On November 18, 2022, the United States District Court for the Northern District of California ruled that text messages sent by a “chatbot” do not constitute an artificial or prerecorded voice, per the federal Telephone Consumer Protection Act (TCPA). In the case, Risher v. Adecco, Inc., the plaintiff alleged that the defendants violated Section 227(b)(1)(A)(iii) of the TCPA, which prohibits non-emergency calls to cell phones using an automatic telephone dialing system or an artificial or prerecorded voice, by using a “chatbot” to send him text messages. In ruling on the defendants’ motion to dismiss, the court considered whether text messages fall within the provisions of the TCPA that prohibit unsolicited calls made using an artificial or prerecorded voice.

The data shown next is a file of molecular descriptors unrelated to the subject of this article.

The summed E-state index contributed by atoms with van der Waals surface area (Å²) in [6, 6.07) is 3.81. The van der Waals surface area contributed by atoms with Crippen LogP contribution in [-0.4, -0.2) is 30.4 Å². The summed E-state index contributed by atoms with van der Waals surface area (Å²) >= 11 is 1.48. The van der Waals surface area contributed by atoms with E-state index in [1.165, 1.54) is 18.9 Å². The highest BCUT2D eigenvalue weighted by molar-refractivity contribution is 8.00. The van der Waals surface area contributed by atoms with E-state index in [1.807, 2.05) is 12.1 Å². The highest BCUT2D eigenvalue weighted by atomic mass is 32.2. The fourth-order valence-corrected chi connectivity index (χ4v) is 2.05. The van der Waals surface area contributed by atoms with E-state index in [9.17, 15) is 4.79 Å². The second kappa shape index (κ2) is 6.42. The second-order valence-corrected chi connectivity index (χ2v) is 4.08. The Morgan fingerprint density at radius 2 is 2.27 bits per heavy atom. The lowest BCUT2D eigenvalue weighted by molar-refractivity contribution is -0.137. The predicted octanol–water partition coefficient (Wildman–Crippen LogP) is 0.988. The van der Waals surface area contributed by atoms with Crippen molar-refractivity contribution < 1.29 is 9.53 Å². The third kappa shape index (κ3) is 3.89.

The order granting the motion to dismiss (“the order”) explains that a “chatbot” is a computer program that uses artificial intelligence to recognize responses and mimic a human by leading a conversation with the responding individual. The plaintiff asserted that the intent of the chatbot is to create the impression of an interactive human voice. The plaintiff further argued that the texts, although silent, are the type of automated, mass messaging that TCPA was intended to prevent.
The order shows that in rendering its decision, the court recognized the plaintiff’s position was “not frivolous,” yet ultimately disagreed with the plaintiff. The order further shows that the court relied on federal case law from other district courts that have stated that text messages are not considered voices, and a text message sent by an advertiser is not considered the advertiser’s voice.